10 Things You Should Do When Driving At Night

Driving at night can be peaceful because there are fewer cars on the road and the sun doesn't hurt your eyes. However, night driving comes with its own set of dangers and difficulties.  RV owners should be especially careful because controlling such a large and heavy vehicle compounds the risks.

In many cases, it's better to avoid driving once the sun goes down. But sometimes it's unavoidable, especially if you're doing a long haul.  To keep yourself and other drivers safe, follow along with these night driving safety tips.

1. Don't drive drowsy

This is incredibly dangerous because it slows your reaction time and increases the likelihood of a crash. If you notice yourself nodding off, pull over as soon as possible. Switch off with another driver, or do whatever you need to do to wake yourself up.

2. Follow the speed limit

Your vision is limited at night. You won't be able to see approaching dangers and avoid them if you've got the pedal to the floor. Plus, you're more likely to get a speeding ticket if you're the only one on the road that's going above the speed limit.

3. Adjust your headlights

Figure out the different settings for your headlights if you plan on doing a lot of night driving.   You obviously need a functional pair so you can see where you're going and avoid a ticket. But you should also have different settings for your standard lights and high beams.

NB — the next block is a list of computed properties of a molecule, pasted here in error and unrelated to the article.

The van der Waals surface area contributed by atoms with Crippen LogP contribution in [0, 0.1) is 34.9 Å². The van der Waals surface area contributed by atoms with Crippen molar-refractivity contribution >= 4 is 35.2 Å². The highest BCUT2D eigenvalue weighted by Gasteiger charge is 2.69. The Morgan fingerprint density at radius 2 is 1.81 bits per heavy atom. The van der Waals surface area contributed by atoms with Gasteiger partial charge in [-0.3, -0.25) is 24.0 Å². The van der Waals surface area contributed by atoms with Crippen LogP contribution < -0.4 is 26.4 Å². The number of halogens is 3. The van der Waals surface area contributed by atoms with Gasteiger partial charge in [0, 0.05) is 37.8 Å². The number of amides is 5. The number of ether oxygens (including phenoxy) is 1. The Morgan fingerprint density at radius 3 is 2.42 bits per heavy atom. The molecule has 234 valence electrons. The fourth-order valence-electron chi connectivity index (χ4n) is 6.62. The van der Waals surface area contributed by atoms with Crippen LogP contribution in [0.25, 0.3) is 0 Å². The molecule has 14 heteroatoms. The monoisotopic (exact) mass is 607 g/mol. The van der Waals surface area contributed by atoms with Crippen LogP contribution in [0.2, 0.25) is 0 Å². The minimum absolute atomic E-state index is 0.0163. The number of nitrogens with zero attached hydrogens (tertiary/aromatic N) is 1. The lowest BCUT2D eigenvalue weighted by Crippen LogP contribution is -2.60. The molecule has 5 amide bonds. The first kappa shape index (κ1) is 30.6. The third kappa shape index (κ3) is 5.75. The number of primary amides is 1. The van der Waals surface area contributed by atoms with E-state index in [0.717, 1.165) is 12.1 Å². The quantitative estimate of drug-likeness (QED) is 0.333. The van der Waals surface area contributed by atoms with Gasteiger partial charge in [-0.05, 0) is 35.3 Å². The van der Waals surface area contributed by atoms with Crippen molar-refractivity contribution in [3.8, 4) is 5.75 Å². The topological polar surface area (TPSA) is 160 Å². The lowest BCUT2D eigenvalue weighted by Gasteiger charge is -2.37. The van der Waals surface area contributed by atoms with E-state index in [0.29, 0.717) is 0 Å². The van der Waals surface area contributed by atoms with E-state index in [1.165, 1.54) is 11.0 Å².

If someone is driving toward you and their headlights are facing you, don't look directly into them.  Instead, try to focus on the guidelines on the road. Keep your vehicle in a straight line and follow the side lines, not the other lane markers.

4. Don't look directly at oncoming headlights

5. Increase your visibility

Some drivers might not notice the full length and width of your vehicle. To help them out, you should make your RV as visible as possible. You might install reflective tape along the edges or use auxiliary lighting on the sides and back.

6. Regularly check your mirrors

Make it a habit to scan your surroundings and check your mirrors on a regular basis. That way, you won't be surprised when changes occur.  Even if you think you're alone on the road, that could change at any time. You should always expect more vehicles to appear.

7. Keep your windshield clean

Smears and smudges on the windshield can make it hard to identify oncoming vehicles. If the windshield is blurry or streaked, you'll have to concentrate extra hard to see anything. It will also make it harder to read signs and road markers.

8. Don't use interior lighting

Don't use overhead lights, and keep the control panel dimmed while you're driving. These lights can desensitize you to headlights on the road, and you don't want that! Switch smart devices to dark mode as well.

9. Watch out for wildlife

You will also want to keep your eyes peeled for deer and other wildlife that might wander onto the road.  This is a driving risk during any time of day, but the chances of hitting an animal are increased at night. 

10. Use an RV-safe GPS

For help mapping out your route, look no further than RV LIFE Trip Wizard and the RV LIFE App. This online planning tool makes it easy to plan an RV-safe route based on your travel preferences. It can also locate rest stops and overnight parking along the way, as well as fuel stations, campgrounds, and other points of interest.